Years ago, I was working with a new student. A few days prior, we had completed a first lesson with her puppy. We were using treats and using luring to establish beginning word associations for Sit, Down, Come and Heel. Pretty standard stuff. She was at a quiet park, as I recommended, doing her homework. Along came some woman in a car who pulled over, went over to my student, and made a big scene, saying “You’re turning your dog into a robot!” My student contacted me afterwards quite upset and almost in tears. I had to reassure her she wasn’t doing anything wrong, and this busybody was out of line and goofy. Over time, we finished the training of her dog, and everything turned out well.
So, what’s with this “robot” stuff people are referring to?
First, this incident was the result of an unfortunate encounter with someone who thought it was her job to meddle in the life of a stranger who was not doing anything wrong. This person had a problem. If you train your dog in public, you are eventually going to attract the prying eyes of this type of person. They might even call the police on you claiming you are abusing your dog! Just politely excuse yourself and promptly leave the location. You don’t have to explain yourself. We can therefore dismiss this type of thing from our interest.
To me, what a “robot” means is a dog that has had all the life taken out of them. These dogs exhibit signs of learned helplessness. Learned helplessness is typically the result of overwhelming a dog with response-independent, inescapable, unpredictable, very severe psychological shock, and the dog responds by engaging in a behavior of last resort: extreme passivity or freezing. These effects can drastically impair learning and normal responses and can spread throughout all of the dogs responses and training. Pavlov’s laboratory was flooded after a severe storm, some dogs had to swim in their cages all night in order to not drown, and all the dogs in his program were traumatized. We can see this in some dogs which have been trapped in a shelter environment too long. The severe shock is the entire shelter experience. In other cases, we can see this with dogs that have been abused, or that have experienced some awful trauma. Sometimes a severe shock is the type of training implemented.
Some people often assume that robot-like behavior is always a result of using this or that training tool. Believe me, it isn’t the tool, it’s what happened to the dog. Remember, the problem sets up as follows. The stimulus used is a severe shock. You can shock a dog with a high intensity of anything. A shock could be unsolvable motivational conflicts; social relationship abnormalities between the dog and owner/ trainer; something too traumatic (such as a dog fight, car crash, or other disaster); sleep deprivation; something too irritating; something too painful; or some kind of extreme deprivation. Severe shock psychologically paralyzes a dog so that it can’t perform the necessary actions to get away from the shock. Next, the situation is inescapable. If you physically or psychologically trap a dog to where it can’t get away from that shock, that is going to break the dog. Response-independent means that no matter what the dog does, it can’t get away from the shock. Experimental studies have demonstrated mammals can learn to deal with shocks, and not break down, if they are warned in advance so they can escape. And unpredictable means the dog comes to dread the situations because there is no warning. Trainers and owners should take a hard look at what they are doing in their handling and training and see if they are damaging their dogs and turning them into robots.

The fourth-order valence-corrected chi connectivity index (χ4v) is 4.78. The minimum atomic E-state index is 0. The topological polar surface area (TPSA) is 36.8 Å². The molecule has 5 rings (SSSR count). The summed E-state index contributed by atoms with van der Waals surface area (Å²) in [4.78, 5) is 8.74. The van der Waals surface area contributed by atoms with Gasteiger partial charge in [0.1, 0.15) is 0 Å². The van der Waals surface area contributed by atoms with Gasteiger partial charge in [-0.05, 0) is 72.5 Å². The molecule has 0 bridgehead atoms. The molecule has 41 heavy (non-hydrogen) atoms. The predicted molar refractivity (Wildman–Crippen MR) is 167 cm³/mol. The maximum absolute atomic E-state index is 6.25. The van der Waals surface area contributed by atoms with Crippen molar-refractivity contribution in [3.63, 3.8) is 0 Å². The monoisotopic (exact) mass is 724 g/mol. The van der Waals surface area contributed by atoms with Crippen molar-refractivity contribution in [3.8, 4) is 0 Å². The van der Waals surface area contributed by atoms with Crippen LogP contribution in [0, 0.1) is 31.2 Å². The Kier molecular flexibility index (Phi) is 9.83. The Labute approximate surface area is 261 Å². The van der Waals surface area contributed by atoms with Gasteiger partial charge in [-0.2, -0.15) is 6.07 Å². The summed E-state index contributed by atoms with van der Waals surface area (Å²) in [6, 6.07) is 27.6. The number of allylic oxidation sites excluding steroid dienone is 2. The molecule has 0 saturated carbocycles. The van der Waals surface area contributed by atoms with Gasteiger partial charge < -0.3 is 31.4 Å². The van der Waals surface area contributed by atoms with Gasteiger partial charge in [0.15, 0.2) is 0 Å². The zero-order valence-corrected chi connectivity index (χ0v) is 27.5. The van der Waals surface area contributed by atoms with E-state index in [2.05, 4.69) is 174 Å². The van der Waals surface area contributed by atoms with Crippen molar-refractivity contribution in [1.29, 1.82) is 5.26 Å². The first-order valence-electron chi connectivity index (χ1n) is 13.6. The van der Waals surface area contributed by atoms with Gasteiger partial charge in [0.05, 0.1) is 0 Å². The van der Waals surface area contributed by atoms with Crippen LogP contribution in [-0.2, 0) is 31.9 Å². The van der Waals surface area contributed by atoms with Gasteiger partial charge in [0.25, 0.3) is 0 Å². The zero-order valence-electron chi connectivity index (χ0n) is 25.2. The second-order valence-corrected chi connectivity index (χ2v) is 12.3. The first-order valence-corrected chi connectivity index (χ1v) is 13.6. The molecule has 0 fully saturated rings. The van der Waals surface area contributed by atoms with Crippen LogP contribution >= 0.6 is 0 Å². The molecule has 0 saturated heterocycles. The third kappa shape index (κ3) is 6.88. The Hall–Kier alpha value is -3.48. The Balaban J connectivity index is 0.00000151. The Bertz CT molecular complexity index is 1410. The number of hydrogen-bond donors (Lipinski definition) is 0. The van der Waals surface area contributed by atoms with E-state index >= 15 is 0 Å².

I’ve seen way too many instances of training that I believe puts dogs in peril of becoming robots. Some trainers post videos of their students and dogs. Maybe you might have a dog, or some dogs, that started out as robots before you had a chance to work with them and what you are showing is the best that could reasonably be expected at this juncture in the program. But, when all the dogs coming from a program passively move about, to me, that is a sign of concern that those dogs aren’t experiencing very good training. If I see no joy, happy tails, exchanged and real affection, motivation and accomplished skills, and joyful body language, I’m not impressed. If all the dogs can do is passively walk about on leash with their owners, I suspect something is wrong.
Good dog training doesn’t cause dogs to become robots. A well-trained dog is not a robot. A dog which has a high proficiency because of good training doesn’t display the characteristics of a dog with learned helplessness. Good training is personal, and good trainers are empathetic and provide appropriate and abundant emotional rewards. If anything, novice dog owners and trainers are too mechanical with their dogs. Their dogs aren’t experiencing the full range of emotions and motivation possible, and their experiences are bereft of the wide range of information that can be exchanged between a human and a dog. Their dogs don’t present a very pleasing picture.
Good dog trainers, and owners, maintain a merry mood when working with dogs. They exude legitimate confidence and safety. They continue to hone their ability to facilitate learning to help dogs be prepared to deal with the typical surprises that can be encountered inside and outside the home. That type of functional working, personal relationship doesn’t turn dogs into robots. Good training is available. Extreme training of any type, especially gimmick training fads, should be shunned because of the risks of turning dogs into robots.